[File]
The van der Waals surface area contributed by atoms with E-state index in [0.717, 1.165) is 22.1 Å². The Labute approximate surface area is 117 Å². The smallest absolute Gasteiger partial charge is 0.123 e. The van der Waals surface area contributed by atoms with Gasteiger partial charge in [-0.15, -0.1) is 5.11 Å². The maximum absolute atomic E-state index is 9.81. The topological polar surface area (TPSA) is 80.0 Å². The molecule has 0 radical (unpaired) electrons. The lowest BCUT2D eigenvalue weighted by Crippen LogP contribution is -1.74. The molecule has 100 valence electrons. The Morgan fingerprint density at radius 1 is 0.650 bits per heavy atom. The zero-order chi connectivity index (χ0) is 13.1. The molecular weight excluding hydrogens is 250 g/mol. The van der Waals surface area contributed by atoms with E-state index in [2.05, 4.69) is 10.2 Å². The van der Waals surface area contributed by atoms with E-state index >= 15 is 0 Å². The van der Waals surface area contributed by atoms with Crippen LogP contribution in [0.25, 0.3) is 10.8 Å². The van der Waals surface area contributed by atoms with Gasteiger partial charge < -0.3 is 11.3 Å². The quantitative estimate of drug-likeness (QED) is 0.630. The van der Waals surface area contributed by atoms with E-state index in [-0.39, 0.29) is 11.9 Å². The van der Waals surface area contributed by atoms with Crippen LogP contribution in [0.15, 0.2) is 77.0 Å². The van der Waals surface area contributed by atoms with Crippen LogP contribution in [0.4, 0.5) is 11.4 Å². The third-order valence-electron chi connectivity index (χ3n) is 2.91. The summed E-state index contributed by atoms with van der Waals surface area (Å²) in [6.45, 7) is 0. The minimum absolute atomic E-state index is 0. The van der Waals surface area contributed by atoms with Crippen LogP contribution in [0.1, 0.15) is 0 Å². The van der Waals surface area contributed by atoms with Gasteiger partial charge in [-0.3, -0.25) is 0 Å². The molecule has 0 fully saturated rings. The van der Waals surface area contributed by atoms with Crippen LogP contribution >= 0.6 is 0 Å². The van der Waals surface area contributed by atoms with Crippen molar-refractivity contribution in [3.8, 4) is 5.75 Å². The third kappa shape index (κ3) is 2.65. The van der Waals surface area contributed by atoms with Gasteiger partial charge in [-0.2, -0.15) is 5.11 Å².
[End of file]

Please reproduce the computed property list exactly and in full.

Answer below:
The van der Waals surface area contributed by atoms with E-state index in [0.717, 1.165) is 22.1 Å². The Labute approximate surface area is 117 Å². The smallest absolute Gasteiger partial charge is 0.123 e. The van der Waals surface area contributed by atoms with Gasteiger partial charge in [-0.15, -0.1) is 5.11 Å². The maximum absolute atomic E-state index is 9.81. The topological polar surface area (TPSA) is 80.0 Å². The molecule has 0 radical (unpaired) electrons. The lowest BCUT2D eigenvalue weighted by Crippen LogP contribution is -1.74. The molecule has 100 valence electrons. The Morgan fingerprint density at radius 1 is 0.650 bits per heavy atom. The zero-order chi connectivity index (χ0) is 13.1. The molecular weight excluding hydrogens is 250 g/mol. The van der Waals surface area contributed by atoms with E-state index in [2.05, 4.69) is 10.2 Å². The van der Waals surface area contributed by atoms with E-state index >= 15 is 0 Å². The van der Waals surface area contributed by atoms with Crippen LogP contribution in [0.25, 0.3) is 10.8 Å². The van der Waals surface area contributed by atoms with Gasteiger partial charge < -0.3 is 11.3 Å². The quantitative estimate of drug-likeness (QED) is 0.630. The van der Waals surface area contributed by atoms with E-state index in [-0.39, 0.29) is 11.9 Å². The van der Waals surface area contributed by atoms with Crippen LogP contribution in [0.15, 0.2) is 77.0 Å². The van der Waals surface area contributed by atoms with Crippen LogP contribution in [0.4, 0.5) is 11.4 Å². The third-order valence-electron chi connectivity index (χ3n) is 2.91. The summed E-state index contributed by atoms with van der Waals surface area (Å²) in [6.45, 7) is 0. The minimum absolute atomic E-state index is 0. The van der Waals surface area contributed by atoms with Crippen LogP contribution in [0.1, 0.15) is 0 Å². The van der Waals surface area contributed by atoms with Gasteiger partial charge in [-0.3, -0.25) is 0 Å². The molecule has 0 fully saturated rings. The van der Waals surface area contributed by atoms with Crippen LogP contribution >= 0.6 is 0 Å². The van der Waals surface area contributed by atoms with Crippen molar-refractivity contribution in [3.8, 4) is 5.75 Å². The third kappa shape index (κ3) is 2.65. The van der Waals surface area contributed by atoms with Gasteiger partial charge in [-0.2, -0.15) is 5.11 Å².